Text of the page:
Not for one minute did I ever think that you would die and leave me. It was always you and me – against the world. We didn’t always agree but we were certain in the knowledge that we had each others back. No matter what. I sailed through life assured in the knowledge that you would scatter Heaven and Earth for me.

My grief at losing you was compounded by the utter loneliness I felt. I sat on the rock of my All-Oneness and wept bitter tears when the Dogs came baying for me. The Guard of my Fortress had abandoned me, the gates were Unmanned and they were overjoyed.

I wept at all the dreams we had yet to fulfil. For we planned to conquer the Universe no less. When I was a child I griped at the heavy burden you placed on me, who wanted only to dance in the Meadow of Joy and dine in the Hall of Love but you knew that I could carry it. You did not waiver.

“I raised her to be a revolutionary.” you told the Sceptics and the Living Dead.

My Beloved Papa. My Warrior. My Champion. My Eternal Love.

Mother Of Mothers you called me. Light Of Your Soul. The Solace of Your Odyssey. Mother of the Multitude. You called me Your Rebellion when The Enemies of Joy called me your rebel. You Empowered me when the Enemy sought to clip my wings.

Alas i weep no more. You are with the Ancestors now. The Beloved Brethren of the Forest Shrines have welcomed you and you have surrendered to them. And I can call your name when I offer libations to the Dearly Departed in the manner that you yourself taught me.

I will soar with your name on my lips and Our Song in my Heart.

Ginikanwa – what is greater than a child? Nneka – Mother is Supreme.

Nwa Agwubuo Duru Abali. Oke Madu. Nwoke E ji Eje Mba. The Keeper of the Family Legends and Myths. The Fierce One. The Story Teller. The Great Charmer. The One That Never Forgot. The Proud One. The Invincible One. The Fearless One. The Child of Destiny.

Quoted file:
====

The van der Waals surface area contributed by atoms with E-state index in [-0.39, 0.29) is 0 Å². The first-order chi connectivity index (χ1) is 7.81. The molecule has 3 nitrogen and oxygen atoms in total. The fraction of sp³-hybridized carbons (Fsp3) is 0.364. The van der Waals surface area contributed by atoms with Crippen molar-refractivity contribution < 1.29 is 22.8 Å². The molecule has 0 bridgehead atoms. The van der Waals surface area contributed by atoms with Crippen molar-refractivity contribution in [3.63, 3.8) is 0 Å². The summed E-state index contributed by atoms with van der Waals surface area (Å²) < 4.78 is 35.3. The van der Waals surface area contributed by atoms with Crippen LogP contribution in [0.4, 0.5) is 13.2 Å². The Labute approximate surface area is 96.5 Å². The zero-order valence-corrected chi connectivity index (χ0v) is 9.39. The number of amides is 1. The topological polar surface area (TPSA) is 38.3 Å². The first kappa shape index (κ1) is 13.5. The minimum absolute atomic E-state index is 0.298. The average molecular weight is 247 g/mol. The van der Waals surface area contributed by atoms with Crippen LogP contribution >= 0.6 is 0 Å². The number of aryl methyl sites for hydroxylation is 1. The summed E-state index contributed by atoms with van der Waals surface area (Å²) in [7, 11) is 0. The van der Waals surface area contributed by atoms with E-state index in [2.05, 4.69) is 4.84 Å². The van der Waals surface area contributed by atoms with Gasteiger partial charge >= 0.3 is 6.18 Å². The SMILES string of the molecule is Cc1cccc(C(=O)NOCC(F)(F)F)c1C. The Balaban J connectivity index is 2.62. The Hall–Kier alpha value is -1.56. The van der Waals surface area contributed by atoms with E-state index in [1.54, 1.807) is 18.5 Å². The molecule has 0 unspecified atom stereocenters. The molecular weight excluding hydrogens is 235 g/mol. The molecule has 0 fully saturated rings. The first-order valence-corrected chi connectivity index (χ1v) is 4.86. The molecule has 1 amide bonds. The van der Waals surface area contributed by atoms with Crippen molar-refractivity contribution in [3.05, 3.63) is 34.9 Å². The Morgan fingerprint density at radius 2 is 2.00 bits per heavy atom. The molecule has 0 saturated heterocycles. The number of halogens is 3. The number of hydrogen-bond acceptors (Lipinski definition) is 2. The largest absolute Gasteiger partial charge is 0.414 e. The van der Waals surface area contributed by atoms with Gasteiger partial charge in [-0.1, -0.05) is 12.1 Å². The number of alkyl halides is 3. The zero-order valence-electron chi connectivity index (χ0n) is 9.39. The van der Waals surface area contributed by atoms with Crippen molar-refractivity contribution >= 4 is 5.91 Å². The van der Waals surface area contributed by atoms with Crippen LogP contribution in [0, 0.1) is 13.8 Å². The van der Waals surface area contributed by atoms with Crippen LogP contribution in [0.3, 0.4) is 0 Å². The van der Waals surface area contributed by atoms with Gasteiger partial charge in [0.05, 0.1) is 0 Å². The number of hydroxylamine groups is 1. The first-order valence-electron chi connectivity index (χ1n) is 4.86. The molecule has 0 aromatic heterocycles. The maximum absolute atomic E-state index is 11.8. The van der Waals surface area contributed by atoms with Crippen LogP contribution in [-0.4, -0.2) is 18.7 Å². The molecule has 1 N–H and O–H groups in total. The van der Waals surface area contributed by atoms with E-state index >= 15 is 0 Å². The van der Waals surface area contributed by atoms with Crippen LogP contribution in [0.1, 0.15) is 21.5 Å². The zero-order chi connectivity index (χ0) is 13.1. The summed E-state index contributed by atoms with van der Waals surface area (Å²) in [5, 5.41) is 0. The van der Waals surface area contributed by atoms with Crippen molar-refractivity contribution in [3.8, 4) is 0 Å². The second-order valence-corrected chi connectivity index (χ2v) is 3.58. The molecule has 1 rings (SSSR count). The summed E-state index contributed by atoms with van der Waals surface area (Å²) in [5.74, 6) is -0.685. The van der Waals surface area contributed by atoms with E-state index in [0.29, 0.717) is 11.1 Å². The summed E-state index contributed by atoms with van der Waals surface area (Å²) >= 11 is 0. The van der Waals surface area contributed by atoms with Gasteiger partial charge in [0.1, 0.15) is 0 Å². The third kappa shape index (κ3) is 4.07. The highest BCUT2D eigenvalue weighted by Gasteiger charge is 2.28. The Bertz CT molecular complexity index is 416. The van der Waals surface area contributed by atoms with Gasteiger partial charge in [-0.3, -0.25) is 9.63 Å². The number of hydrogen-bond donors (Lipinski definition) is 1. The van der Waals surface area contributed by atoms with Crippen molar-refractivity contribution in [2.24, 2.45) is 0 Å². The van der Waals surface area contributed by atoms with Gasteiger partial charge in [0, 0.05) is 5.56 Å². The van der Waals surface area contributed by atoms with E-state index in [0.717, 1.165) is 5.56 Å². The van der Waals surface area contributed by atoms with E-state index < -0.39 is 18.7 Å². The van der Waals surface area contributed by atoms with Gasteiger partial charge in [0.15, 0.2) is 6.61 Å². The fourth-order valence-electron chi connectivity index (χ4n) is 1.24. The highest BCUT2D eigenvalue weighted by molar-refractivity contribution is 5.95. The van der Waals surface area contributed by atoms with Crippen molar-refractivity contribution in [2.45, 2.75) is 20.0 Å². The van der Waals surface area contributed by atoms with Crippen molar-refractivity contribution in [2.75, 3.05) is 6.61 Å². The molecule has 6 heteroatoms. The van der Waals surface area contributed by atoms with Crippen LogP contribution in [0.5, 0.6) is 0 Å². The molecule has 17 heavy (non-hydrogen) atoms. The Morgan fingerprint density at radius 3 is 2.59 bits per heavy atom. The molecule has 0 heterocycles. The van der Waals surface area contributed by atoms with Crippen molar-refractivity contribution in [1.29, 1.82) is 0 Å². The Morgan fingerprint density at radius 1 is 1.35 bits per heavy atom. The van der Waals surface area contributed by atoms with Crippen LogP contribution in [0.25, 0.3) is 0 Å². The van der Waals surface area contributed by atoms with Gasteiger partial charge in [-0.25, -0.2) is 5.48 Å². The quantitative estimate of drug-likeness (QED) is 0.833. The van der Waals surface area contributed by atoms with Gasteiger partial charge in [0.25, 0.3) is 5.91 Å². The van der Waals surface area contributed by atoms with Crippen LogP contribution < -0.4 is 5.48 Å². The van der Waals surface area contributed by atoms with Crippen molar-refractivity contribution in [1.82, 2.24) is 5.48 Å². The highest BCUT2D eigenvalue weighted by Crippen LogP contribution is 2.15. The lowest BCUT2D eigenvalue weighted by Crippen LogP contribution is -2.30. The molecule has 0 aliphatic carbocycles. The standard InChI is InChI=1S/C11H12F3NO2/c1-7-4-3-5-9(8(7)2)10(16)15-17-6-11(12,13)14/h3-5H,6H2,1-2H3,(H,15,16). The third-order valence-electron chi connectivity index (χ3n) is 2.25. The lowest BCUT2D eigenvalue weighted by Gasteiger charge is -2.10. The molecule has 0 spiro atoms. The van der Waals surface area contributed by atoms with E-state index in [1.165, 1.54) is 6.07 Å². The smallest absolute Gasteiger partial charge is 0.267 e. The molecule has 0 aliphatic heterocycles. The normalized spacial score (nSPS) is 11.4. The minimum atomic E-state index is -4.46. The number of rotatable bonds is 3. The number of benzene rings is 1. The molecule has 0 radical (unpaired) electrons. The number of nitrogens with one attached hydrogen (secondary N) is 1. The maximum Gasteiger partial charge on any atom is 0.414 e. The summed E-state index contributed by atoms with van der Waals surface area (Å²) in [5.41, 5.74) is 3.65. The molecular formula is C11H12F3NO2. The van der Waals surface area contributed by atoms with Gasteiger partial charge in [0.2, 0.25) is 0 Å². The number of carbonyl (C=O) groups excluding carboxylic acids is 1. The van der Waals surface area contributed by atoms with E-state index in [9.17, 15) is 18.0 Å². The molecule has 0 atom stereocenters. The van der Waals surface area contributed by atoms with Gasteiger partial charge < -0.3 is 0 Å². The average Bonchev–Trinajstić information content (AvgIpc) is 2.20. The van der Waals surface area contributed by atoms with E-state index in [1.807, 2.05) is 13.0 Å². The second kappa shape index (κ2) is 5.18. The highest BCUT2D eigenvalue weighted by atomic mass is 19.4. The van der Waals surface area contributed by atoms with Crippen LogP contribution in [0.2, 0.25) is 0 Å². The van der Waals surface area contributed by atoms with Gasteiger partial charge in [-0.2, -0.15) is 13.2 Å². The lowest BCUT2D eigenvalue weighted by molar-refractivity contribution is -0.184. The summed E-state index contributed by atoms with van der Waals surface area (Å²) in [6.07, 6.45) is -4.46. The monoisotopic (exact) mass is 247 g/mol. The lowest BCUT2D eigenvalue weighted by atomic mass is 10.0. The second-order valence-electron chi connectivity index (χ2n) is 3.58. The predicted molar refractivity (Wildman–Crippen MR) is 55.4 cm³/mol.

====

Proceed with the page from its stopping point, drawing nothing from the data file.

The Man of the People. I called your beloved people to give you a befitting send off. See Father, the Salt of the Earth were there to send you forth on that Journey. The People You Lived and Died For. As you would have wanted.

“For this purpose were you born. For this purpose I returned. For the People”

Your people miss you Father. And I miss you more. For there is no one in the Universe that knew you better than I. And you Created me in your image and likeness. No One knew Me better than YOU.

Rest in Peace Papa. Till Soon and the Sands of Time run out for me also.


“Farewell to you and the youth I have spent with you.

It was but yesterday we met in a dream.

You have sung to me in my aloneness,
and I of your longings have built a tower in the sky.

But now our sleep has fled and our dream is over,
and it is no longer dawn.

The noontide is upon us and our half-waking has turned to fuller day,
and we must part.

If in the twilight of memory we should meet once more,
we shall speak again together and
you shall sing to me a deeper song.

And if our hands should meet in another dream
we shall build another tower in the sky.” – Khalil Gibran

All About Chidimma #Wivesonstrikebcos

There is a hotel in the Village on the way to the stream; at least it calls itself a hotel. It’s a small concrete bungalow with a tin roof and a concrete courtyard.  An dented oil drum sits at the corner of the building to catch rain water. Dingy curtains cover the open windows and doors. Outside a big signboard says ‘Sunrise Hotel’ above badly painted pictures of green beer bottles and a goat head. At night red and blue light bulbs glow surreally in the surrounding darkness like Christmas lights.

Chidimma passes the hotel on her way to the stream every day. It looks modern and inviting in a village of mud huts and colonial buildings.  She wants to go in and maybe stay in one of their rooms. The hotel rooms she sees in Drum magazine have nice beds with head boards, closets and bedside lamps, not like the iron bed she sleeps on in a stuffy room with clothes hanging on pegs in the wall lit only by a dim kerosene lamp.

She asks her half-sister Eunice if they can stay there.

(You can read the rest here. And please drop a comment. Help me win The Wink Challenge. 😉 )